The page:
Personally Impersonal

At the last few events that I’ve been to, I’ve completely embraced my extroversion and been mindful of how I react to it. Interestingly, I’ve found a distinct difference in my reactions to rejection. I’m referring specifically to rejection from sexuality-apparent-gender-compatible people (I can’t find a word to describe this, but in my case as a heterosexual cis male, that means people who appear female to my eyes).

When I am ignored indirectly, as in a crowded train, supermarket or city center, I literally don’t care. This is the default state in a city. It is tiring and impossible to acknowledge everybody that you walk past. They may as well be mannequins to dodge around for all the feeling they evoke in me.

When I am rejected directly and personally, as in we’ve been talking and I ask for her phone number and am refused, then I am completely okay with that. It doesn’t feel good, but neither does it feel all that bad. I feel a mild disappointment that her informed choice does not align with my choice. It doesn’t feel personal at all, despite that it is in fact a rejection of me, personally, specifically.

When I am rejected directly and impersonally, as in we make and contact and she deliberately looks away, refusing after that to even look in my general direction, then I feel utterly rejected. I am not just rejected, but my very presence is rejected. It is a whole rejection of not only my inner being but also my superficial exterior. Not even the book’s cover is worthy of a glance. It feels that bad; that my existence is not even worthy of acknowledgement.

many black ducklings turned away from a single yellow duckling, who is trying to reach them

Intellectually, I understand it to have nothing to do with my person. Even more, I understand it to have nothing to do with my exterior – with one exception – that I appear male. I also understand that this is most likely to be a self-defence mechanism to prevent unwanted attention, constant flirtation and strings of chat-ups.
So I let the feeling go. I let it slip away so that it no longer grips my heart and I can feel the relief of pressure in my chest. Nevertheless, it does feel terrible.

For this and other reasons, I am definitely self-serving when I support feminism. I know that misogyny hurts men as well as women and we could all do with more feminism in our culture to build a more equal and sex-positive environment for us all.


4 Comments Add yours

  1. Aurel says:

    I am feeling exactly the same way. How can we solve this problem? Change our appearance? Change our way of thinking? Asking the person who (we feel) rejected us?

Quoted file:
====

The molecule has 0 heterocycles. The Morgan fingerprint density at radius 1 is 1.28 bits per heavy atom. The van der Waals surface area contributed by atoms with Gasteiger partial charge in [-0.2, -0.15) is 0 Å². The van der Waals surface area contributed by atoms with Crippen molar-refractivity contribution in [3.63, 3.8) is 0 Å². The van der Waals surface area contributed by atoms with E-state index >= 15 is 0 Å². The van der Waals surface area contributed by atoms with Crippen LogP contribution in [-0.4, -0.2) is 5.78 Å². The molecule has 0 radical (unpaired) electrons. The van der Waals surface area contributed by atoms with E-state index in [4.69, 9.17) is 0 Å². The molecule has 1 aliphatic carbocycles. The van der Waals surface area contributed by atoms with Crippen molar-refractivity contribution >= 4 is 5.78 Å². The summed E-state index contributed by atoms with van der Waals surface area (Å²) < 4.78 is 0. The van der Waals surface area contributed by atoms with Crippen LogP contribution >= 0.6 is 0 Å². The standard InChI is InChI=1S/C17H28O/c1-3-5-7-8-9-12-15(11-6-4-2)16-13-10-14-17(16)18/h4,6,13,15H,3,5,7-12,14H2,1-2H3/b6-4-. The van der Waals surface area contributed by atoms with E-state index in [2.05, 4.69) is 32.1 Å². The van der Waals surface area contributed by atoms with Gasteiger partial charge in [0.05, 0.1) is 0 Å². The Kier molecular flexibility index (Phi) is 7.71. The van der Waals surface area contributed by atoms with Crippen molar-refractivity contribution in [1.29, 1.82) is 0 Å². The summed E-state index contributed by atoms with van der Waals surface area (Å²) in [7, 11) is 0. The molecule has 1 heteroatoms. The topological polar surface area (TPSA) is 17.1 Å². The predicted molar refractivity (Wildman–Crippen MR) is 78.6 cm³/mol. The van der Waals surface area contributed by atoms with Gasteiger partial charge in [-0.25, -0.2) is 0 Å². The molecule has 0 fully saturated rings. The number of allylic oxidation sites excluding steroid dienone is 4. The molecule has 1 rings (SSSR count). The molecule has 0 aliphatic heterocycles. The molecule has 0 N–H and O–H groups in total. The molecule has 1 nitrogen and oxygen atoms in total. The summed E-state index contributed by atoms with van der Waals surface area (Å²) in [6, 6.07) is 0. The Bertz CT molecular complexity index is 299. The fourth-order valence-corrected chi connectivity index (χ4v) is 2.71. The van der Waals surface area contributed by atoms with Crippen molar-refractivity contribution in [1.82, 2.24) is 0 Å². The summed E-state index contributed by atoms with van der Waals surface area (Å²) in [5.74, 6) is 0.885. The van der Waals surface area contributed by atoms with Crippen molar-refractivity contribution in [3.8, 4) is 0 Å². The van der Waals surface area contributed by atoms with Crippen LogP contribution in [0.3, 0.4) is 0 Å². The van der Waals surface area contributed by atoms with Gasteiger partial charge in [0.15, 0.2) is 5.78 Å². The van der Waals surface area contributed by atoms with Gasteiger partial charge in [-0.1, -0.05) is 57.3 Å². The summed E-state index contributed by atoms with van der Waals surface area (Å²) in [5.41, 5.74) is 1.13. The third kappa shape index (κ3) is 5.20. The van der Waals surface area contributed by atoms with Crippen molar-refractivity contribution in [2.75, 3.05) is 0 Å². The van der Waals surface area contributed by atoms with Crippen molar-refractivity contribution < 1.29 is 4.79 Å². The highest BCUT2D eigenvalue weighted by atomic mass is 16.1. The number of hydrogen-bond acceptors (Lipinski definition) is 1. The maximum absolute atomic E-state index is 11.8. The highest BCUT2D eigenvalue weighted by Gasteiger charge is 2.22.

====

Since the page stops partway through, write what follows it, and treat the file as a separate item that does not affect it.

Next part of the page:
1. polyhydra says:

      I’ve been thinking about this and I’m not really sure that we can do much in the short term.
      Personal changes will have a very limited effect to the people we immediately interact with of otherwise simply supporting social norms.
      If you want to be authentic, then society needs to change. That will take a lot more work over a long period of time, much like the gay rights, racial equality or feminist movements… that have achieved a lot, but are still struggling.
      I personally think that this is the correct and sustainable way of doing it, but it will take a ton of patience and effort.
      In the mean time, we will have to accept that most people we interact with are not at that position that we would like and deal with our own reactions to that in a positive way that doesn’t alienate them.


  2. Ian says:

    Let’s not forget that some people are narcissistic, sociopathic or, well, broken

    For them rejection can be a game, people can literally fit into categories of useful or useless and for others, admitting feelings of attraction can feel too embarrassing or dirty.

    Rejection is often as much about the mindset of the individual as to any qualities they percieve in you.

    Non of that has anything to do with an active hatred if women (misogyny)


    1. polyhydra says:

      I agree. This was a description of how I feel in different situations and how I perceive our society biasing interactions in a certain way.
      I admit that misogyny was probably not the correct word to use here. I’m not really talking about hatred of women, more patriarchy or even better macho culture, where men (and not women) are expected to do all the approaching and expected to ignore rejections (because women are expected to reject to say yes so that they are not perceived as being too easy) and basically keep hounding until submission.
      When no means no at the same time as meaning yes, no-one can tell what no means.


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